U.S. Considering Steeper Pullout In Afghanistan - Spokane, North Idaho News & Weather KHQ.com

U.S. Considering Steeper Pullout In Afghanistan

WASHINGTON - President Obama's national security team is contemplating troop reductions in Afghanistan that would be steeper than those discussed even a few weeks ago, with some officials arguing that such a change is justified by the rising cost of the war and the death of Osama bin Laden, which they called new "strategic considerations."

These new considerations, along with a desire to find new ways to press the Afghan president, Hamid Karzai, to get more of his forces to take the lead, are combining to create a counterweight to an approach favored by the departing secretary of defense, Robert M. Gates, and top military commanders in the field. They want gradual cuts that would keep American forces at a much higher combat strength well into next year, senior administration officials said.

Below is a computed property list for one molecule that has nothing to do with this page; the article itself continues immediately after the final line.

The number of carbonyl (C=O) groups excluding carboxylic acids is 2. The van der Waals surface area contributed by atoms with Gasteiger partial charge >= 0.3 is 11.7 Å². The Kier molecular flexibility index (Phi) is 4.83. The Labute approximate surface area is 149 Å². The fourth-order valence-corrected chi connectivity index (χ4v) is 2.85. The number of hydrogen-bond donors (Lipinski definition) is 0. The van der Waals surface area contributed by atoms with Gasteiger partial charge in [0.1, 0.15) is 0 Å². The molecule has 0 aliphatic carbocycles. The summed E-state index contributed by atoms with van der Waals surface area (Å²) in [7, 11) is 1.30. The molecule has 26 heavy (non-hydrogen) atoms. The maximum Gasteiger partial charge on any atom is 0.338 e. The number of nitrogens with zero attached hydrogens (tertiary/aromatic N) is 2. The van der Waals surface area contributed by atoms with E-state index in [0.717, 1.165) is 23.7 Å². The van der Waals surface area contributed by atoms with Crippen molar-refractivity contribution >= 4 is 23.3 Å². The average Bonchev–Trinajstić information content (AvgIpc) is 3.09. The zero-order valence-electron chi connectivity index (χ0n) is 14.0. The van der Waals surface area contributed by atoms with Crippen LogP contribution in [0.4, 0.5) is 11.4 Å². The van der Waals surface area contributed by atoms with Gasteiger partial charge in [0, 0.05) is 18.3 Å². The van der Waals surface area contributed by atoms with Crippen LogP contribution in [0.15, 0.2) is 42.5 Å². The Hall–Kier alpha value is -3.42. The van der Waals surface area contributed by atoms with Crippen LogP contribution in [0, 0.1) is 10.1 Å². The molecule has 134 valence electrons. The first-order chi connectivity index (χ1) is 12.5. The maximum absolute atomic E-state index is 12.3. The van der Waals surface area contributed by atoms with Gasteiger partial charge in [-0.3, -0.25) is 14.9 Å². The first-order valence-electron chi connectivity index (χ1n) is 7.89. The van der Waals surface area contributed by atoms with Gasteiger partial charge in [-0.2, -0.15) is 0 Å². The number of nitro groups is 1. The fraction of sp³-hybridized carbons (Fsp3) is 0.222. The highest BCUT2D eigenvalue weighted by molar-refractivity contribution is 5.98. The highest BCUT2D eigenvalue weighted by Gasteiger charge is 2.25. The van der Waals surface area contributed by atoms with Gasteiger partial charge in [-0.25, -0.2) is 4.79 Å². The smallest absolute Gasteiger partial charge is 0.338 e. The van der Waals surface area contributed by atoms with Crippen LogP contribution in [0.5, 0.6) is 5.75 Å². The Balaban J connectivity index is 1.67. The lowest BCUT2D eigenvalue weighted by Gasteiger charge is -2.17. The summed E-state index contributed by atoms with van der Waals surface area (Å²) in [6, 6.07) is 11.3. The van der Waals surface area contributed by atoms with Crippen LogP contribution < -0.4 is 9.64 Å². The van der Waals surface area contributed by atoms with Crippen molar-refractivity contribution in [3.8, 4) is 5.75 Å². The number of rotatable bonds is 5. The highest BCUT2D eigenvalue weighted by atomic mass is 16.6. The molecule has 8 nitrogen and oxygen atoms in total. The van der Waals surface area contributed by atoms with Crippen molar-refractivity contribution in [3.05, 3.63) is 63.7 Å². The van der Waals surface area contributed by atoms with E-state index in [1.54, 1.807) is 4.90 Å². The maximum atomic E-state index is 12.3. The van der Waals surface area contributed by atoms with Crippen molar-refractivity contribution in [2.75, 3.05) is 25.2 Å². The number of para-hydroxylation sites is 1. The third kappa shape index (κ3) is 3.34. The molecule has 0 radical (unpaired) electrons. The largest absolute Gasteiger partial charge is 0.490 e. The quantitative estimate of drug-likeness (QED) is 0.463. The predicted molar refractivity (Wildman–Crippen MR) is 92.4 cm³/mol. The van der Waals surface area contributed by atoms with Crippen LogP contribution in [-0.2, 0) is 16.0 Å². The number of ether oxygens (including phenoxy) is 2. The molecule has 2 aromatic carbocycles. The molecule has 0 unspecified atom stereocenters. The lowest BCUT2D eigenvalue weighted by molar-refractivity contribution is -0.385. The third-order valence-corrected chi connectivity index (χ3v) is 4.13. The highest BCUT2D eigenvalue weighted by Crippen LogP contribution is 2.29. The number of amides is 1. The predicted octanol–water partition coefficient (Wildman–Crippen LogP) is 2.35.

The cost of the war and Mr. Karzai's uneven progress in getting his forces prepared have been latent issues since Mr. Obama took office. But in recent weeks they have gained greater political potency as Mr. Obama's newly refashioned national security team takes up the crucial decision of the size and the pace of American troop cuts, administration and military officials said. Mr. Obama is expected to address these decisions in a speech to the nation this month, they said.

A sharp drawdown of troops is one of many options Mr. Obama is considering. The National Security Council is convening its monthly meeting on Afghanistan and Pakistan on Monday, and although the debate over troop levels is operating on a separate track, the assessments from that meeting are likely to inform the decisions about the size of the force.

In a range of interviews in the past few days, several senior Pentagon, military and administration officials said that many of these pivotal questions were still in flux and would be debated intensely over the next two weeks. They would not be quoted by name about an issue that Mr. Obama had yet to decide on.

Before the new thinking, American officials were anticipating an initial drawdown of 3,000 to 5,000 troops. Those advocating steeper troop reductions did not propose a withdrawal schedule. >>>CLICK HERE TO READ MORE FROM THE HUFFINGTONPOST

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